decisionmaker is reasonably, conscientiously, and impartially applying the
standards that govern the decision.” Id. at 695. There was no discussion touching
on race during the trial. The trial court gave the instruction about what constitutes
evidence, and the jury is presumed to have followed that instruction. Given the
conclusive evidence produced against Bert, the district court properly found that
the inadvertent broadcast was not prejudicial.
Bert also contends that his trial counsel rendered ineffective assistance by
failing to move for a mistrial after Bert was briefly restrained by court security
personnel within view of the jury after a power outage. However, given the
fleeting nature of the encounter and the restrained response by the officers, even
under Bert’s description of the events, Bert cannot show prejudice. When this
event is viewed in the context of the trial as a whole, there is no reasonable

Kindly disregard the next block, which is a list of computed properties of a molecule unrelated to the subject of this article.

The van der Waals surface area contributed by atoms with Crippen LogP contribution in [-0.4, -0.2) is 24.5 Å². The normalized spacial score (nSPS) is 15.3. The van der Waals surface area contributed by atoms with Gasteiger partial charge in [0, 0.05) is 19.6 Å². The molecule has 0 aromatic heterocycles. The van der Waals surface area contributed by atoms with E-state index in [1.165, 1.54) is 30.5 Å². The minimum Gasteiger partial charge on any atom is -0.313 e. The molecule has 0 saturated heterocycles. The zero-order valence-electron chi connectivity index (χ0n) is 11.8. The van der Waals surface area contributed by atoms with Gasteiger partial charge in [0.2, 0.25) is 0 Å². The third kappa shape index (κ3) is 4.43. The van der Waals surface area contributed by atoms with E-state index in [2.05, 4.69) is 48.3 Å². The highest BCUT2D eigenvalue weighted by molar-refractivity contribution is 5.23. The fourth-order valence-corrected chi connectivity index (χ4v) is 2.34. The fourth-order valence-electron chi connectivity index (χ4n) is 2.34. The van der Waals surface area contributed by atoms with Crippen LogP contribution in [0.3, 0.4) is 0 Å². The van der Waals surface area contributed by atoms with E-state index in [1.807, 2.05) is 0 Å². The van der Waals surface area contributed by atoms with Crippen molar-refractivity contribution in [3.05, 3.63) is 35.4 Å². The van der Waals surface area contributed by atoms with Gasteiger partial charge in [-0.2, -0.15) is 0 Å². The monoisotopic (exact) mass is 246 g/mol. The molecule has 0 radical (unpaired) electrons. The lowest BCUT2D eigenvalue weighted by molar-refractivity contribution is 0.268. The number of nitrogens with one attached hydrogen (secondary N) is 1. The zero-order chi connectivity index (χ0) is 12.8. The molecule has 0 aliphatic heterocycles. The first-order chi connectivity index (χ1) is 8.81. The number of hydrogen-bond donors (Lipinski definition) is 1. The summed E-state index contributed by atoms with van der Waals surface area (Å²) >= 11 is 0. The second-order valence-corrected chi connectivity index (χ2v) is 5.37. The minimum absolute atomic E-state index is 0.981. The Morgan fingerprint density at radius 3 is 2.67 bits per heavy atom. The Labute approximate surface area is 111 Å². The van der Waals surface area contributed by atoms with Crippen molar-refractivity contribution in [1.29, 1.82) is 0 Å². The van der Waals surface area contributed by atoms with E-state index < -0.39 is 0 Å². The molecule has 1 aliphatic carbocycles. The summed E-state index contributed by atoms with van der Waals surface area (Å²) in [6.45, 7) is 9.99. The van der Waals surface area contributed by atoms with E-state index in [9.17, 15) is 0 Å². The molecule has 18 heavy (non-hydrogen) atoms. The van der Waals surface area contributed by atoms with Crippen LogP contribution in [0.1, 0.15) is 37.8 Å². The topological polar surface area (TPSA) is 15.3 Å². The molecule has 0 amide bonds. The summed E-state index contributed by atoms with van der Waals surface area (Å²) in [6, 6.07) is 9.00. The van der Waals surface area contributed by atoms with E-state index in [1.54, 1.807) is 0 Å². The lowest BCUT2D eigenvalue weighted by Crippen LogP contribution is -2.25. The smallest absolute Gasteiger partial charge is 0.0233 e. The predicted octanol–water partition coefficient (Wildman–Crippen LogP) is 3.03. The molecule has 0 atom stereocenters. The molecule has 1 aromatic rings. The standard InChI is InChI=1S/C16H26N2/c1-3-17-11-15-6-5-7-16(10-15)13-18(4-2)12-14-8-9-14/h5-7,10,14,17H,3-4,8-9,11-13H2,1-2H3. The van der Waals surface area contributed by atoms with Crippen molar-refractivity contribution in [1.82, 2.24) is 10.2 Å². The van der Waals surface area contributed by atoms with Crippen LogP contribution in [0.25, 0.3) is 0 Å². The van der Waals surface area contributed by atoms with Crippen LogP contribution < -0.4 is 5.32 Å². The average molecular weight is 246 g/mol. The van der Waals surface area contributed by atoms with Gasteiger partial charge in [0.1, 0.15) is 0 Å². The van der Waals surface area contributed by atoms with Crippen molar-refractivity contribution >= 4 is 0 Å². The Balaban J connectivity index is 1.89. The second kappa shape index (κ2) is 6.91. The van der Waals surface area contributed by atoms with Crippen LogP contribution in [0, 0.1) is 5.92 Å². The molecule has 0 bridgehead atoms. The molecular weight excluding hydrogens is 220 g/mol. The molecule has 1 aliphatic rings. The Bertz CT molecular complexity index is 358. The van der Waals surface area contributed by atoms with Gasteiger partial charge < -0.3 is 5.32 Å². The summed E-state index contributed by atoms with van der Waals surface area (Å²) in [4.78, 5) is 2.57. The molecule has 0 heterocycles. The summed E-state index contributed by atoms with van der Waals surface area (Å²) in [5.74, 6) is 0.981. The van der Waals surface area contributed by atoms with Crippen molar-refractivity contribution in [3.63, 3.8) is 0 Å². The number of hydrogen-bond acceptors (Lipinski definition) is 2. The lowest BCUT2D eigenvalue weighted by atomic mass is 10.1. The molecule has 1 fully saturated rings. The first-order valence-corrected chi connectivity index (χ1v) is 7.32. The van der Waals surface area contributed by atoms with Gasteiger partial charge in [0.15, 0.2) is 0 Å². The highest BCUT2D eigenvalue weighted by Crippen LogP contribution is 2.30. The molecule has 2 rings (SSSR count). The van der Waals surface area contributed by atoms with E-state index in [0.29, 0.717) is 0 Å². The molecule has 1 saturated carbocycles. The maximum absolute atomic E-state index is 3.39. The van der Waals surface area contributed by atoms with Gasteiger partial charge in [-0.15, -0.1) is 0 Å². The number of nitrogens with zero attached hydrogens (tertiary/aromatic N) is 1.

The parties correctly point out that Strickland governs the inquiry into
whether Bert was prejudiced by his counsel’s failure to move for a mistrial. Under
Strickland, the view is on the result of the entire proceedings, and only those errors
that could jeopardize the result are prejudicial. See Berghuis v. Thompkins, 130 S.
Ct. 2250, 2264-65 (2010); Downs v. Hoyt, 232 F.3d 1031, 1038 (9th Cir. 2000)
(stating that the question under the prejudice prong “is not whether the verdict
would more likely than not have been different, but whether the defendant received
a fair trial, understood as a trial resulting in a verdict worthy of confidence,” and
holding that even if defendant “could show deficient performance” for counsel’s
failure to move for a mistrial, defendant could not “show that she did not receive a
fair trial, understood as a trial resulting in a verdict worthy of confidence”).